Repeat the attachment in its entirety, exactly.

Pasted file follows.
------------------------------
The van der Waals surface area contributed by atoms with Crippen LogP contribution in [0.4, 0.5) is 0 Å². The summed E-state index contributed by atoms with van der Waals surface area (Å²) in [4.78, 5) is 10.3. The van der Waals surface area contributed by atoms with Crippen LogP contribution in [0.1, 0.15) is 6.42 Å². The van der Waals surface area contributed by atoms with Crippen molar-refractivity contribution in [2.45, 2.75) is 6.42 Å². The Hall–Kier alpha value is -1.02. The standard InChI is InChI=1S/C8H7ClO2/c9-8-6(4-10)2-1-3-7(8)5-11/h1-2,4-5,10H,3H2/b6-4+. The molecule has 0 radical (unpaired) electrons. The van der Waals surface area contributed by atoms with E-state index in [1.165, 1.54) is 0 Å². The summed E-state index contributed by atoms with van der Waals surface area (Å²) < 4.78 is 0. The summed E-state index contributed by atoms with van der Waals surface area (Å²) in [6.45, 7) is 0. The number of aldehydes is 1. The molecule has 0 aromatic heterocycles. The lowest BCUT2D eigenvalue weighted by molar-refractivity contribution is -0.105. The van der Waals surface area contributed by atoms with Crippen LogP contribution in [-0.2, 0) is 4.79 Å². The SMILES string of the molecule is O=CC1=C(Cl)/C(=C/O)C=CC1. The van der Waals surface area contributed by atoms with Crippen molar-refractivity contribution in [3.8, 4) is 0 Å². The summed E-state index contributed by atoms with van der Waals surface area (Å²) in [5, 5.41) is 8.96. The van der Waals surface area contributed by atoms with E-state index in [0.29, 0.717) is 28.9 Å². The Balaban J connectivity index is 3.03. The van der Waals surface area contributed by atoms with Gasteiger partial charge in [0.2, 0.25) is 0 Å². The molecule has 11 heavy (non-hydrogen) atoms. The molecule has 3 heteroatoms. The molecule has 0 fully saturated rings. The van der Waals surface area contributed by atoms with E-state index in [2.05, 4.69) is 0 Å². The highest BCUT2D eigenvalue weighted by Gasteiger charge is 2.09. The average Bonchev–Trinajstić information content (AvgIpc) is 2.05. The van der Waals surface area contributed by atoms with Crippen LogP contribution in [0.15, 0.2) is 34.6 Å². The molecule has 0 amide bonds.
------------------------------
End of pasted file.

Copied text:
The van der Waals surface area contributed by atoms with Crippen LogP contribution in [0.4, 0.5) is 0 Å². The summed E-state index contributed by atoms with van der Waals surface area (Å²) in [4.78, 5) is 10.3. The van der Waals surface area contributed by atoms with Crippen LogP contribution in [0.1, 0.15) is 6.42 Å². The van der Waals surface area contributed by atoms with Crippen molar-refractivity contribution in [2.45, 2.75) is 6.42 Å². The Hall–Kier alpha value is -1.02. The standard InChI is InChI=1S/C8H7ClO2/c9-8-6(4-10)2-1-3-7(8)5-11/h1-2,4-5,10H,3H2/b6-4+. The molecule has 0 radical (unpaired) electrons. The van der Waals surface area contributed by atoms with E-state index in [1.165, 1.54) is 0 Å². The summed E-state index contributed by atoms with van der Waals surface area (Å²) < 4.78 is 0. The summed E-state index contributed by atoms with van der Waals surface area (Å²) in [6.45, 7) is 0. The number of aldehydes is 1. The molecule has 0 aromatic heterocycles. The lowest BCUT2D eigenvalue weighted by molar-refractivity contribution is -0.105. The van der Waals surface area contributed by atoms with Crippen LogP contribution in [-0.2, 0) is 4.79 Å². The SMILES string of the molecule is O=CC1=C(Cl)/C(=C/O)C=CC1. The van der Waals surface area contributed by atoms with Crippen molar-refractivity contribution in [3.8, 4) is 0 Å². The summed E-state index contributed by atoms with van der Waals surface area (Å²) in [5, 5.41) is 8.96. The van der Waals surface area contributed by atoms with E-state index in [0.29, 0.717) is 28.9 Å². The Balaban J connectivity index is 3.03. The van der Waals surface area contributed by atoms with Gasteiger partial charge in [0.2, 0.25) is 0 Å². The molecule has 11 heavy (non-hydrogen) atoms. The molecule has 3 heteroatoms. The molecule has 0 fully saturated rings. The van der Waals surface area contributed by atoms with E-state index in [2.05, 4.69) is 0 Å². The highest BCUT2D eigenvalue weighted by Gasteiger charge is 2.09. The average Bonchev–Trinajstić information content (AvgIpc) is 2.05. The van der Waals surface area contributed by atoms with Crippen LogP contribution in [0.15, 0.2) is 34.6 Å². The molecule has 0 amide bonds.